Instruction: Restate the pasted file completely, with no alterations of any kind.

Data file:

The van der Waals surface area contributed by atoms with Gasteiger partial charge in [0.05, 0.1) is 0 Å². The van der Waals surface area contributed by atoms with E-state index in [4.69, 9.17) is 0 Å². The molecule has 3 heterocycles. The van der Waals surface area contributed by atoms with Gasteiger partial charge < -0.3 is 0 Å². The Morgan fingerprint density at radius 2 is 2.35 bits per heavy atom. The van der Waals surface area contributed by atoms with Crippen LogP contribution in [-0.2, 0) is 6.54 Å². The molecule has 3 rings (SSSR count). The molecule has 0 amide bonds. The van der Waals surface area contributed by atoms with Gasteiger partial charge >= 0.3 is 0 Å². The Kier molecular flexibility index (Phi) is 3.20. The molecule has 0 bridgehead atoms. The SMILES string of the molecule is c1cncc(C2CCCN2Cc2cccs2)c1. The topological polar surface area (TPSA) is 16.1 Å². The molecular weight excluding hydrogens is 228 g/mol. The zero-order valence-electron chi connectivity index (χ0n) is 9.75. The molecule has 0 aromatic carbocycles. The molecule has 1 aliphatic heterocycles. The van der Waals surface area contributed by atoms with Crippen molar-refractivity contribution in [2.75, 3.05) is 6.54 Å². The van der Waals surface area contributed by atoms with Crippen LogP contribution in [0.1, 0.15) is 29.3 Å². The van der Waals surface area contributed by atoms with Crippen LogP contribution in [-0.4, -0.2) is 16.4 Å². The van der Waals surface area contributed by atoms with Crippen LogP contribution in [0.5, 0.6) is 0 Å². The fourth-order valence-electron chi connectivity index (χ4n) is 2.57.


The van der Waals surface area contributed by atoms with Gasteiger partial charge in [0.05, 0.1) is 0 Å². The van der Waals surface area contributed by atoms with E-state index in [4.69, 9.17) is 0 Å². The molecule has 3 heterocycles. The van der Waals surface area contributed by atoms with Gasteiger partial charge < -0.3 is 0 Å². The Morgan fingerprint density at radius 2 is 2.35 bits per heavy atom. The van der Waals surface area contributed by atoms with Crippen LogP contribution in [-0.2, 0) is 6.54 Å². The molecule has 3 rings (SSSR count). The molecule has 0 amide bonds. The van der Waals surface area contributed by atoms with Gasteiger partial charge >= 0.3 is 0 Å². The Kier molecular flexibility index (Phi) is 3.20. The molecule has 0 bridgehead atoms. The SMILES string of the molecule is c1cncc(C2CCCN2Cc2cccs2)c1. The topological polar surface area (TPSA) is 16.1 Å². The molecular weight excluding hydrogens is 228 g/mol. The zero-order valence-electron chi connectivity index (χ0n) is 9.75. The molecule has 0 aromatic carbocycles. The molecule has 1 aliphatic heterocycles. The van der Waals surface area contributed by atoms with Crippen molar-refractivity contribution in [2.75, 3.05) is 6.54 Å². The van der Waals surface area contributed by atoms with Crippen LogP contribution in [0.1, 0.15) is 29.3 Å². The van der Waals surface area contributed by atoms with Crippen LogP contribution in [-0.4, -0.2) is 16.4 Å². The van der Waals surface area contributed by atoms with Crippen LogP contribution in [0.5, 0.6) is 0 Å². The fourth-order valence-electron chi connectivity index (χ4n) is 2.57.